A soft jangle of guitars, a hazy, New Zealand production sheen, the gently melancholy yet sort of humorous lyrics had me thinking I’d stumbled onto some lost Flying Nun outtake the first few times I heard “To Live and Die in the Airport Lounge.” That’s not a knock. The tune has the airy appeal of a good Bats song, seemingly ephemeral but sticking relentlessly in that brain compartment reserved for good pop. It’s just one of several really great songs on this third album from Massachusetts-based My Teenage Stride (the album was recorded just down the road from me in Shelburne Falls), and while some of them have the green pulse of New Zealand, others will remind you of XTC, the Smiths and the dBs. The title track is flat-out gorgeous, starting in washes of pastel sound, then gathering a jittery 1980s new wave angst. Guitars are staccato but soft and there’s an echoing grandeur to Jedediah Smith’s vocals that places you squarely in English Beat territory. Later, “Heartless and Cruel,” with its upbeat-stabbing guitars and drama-laden singing, evokes Morrissey at his late 1980s best, and the keyboard laced “We’ll Meet at Emilys” bounds along effervescently as any Crowded House anthem. This is wonderful stuff, as easy to listen to as it is hard to make. Don’t think about it too hard or you’ll miss the appeal of this hammock-lazing, summer-day record…just the thing for splendidly unhurried afternoons.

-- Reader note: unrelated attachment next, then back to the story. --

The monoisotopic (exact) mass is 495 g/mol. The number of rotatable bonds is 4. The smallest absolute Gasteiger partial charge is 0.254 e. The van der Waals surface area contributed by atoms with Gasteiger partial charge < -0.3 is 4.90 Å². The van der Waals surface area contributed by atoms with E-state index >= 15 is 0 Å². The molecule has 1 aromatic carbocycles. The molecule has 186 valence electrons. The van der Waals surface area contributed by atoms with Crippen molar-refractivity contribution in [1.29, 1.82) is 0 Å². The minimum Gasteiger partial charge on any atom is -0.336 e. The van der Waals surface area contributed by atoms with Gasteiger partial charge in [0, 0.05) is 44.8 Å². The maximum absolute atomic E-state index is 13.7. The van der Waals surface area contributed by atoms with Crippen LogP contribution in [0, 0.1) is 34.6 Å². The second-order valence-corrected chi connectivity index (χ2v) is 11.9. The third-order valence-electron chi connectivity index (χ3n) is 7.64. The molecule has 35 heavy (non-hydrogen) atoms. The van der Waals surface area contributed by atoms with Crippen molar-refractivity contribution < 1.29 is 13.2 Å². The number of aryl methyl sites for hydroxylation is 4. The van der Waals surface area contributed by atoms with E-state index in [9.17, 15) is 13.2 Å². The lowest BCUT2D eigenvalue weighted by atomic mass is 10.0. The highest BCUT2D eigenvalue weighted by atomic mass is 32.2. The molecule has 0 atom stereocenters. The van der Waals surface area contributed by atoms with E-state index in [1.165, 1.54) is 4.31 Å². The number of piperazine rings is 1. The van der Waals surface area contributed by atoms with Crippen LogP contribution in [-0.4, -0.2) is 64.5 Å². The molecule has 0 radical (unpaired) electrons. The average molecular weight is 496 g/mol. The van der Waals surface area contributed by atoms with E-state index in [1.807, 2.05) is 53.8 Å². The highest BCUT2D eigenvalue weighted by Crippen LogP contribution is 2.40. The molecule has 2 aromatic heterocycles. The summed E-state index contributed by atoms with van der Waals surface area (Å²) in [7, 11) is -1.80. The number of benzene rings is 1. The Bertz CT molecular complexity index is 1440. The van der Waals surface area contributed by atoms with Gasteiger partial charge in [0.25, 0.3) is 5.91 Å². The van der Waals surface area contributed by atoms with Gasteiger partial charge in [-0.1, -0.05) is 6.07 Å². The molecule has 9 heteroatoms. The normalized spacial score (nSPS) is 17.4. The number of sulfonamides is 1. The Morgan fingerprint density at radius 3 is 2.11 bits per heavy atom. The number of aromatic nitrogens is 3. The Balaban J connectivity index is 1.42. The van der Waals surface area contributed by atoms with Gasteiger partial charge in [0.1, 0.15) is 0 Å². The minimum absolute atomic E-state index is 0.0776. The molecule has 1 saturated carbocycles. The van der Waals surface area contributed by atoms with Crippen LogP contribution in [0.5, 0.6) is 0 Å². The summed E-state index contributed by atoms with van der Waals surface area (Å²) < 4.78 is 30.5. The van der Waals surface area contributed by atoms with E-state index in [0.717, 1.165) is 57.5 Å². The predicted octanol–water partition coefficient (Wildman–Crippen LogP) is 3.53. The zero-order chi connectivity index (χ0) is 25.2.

// Sound Affects
"The man whose songs were recorded by Johnny Cash, Alan Jackson, Ricky Skaggs, David Allan Coe, The Highwaymen, and countless others succumbs to time’s cruel cue that the only token of permanence we have to offer are the effects of shared moments and memories.READ the article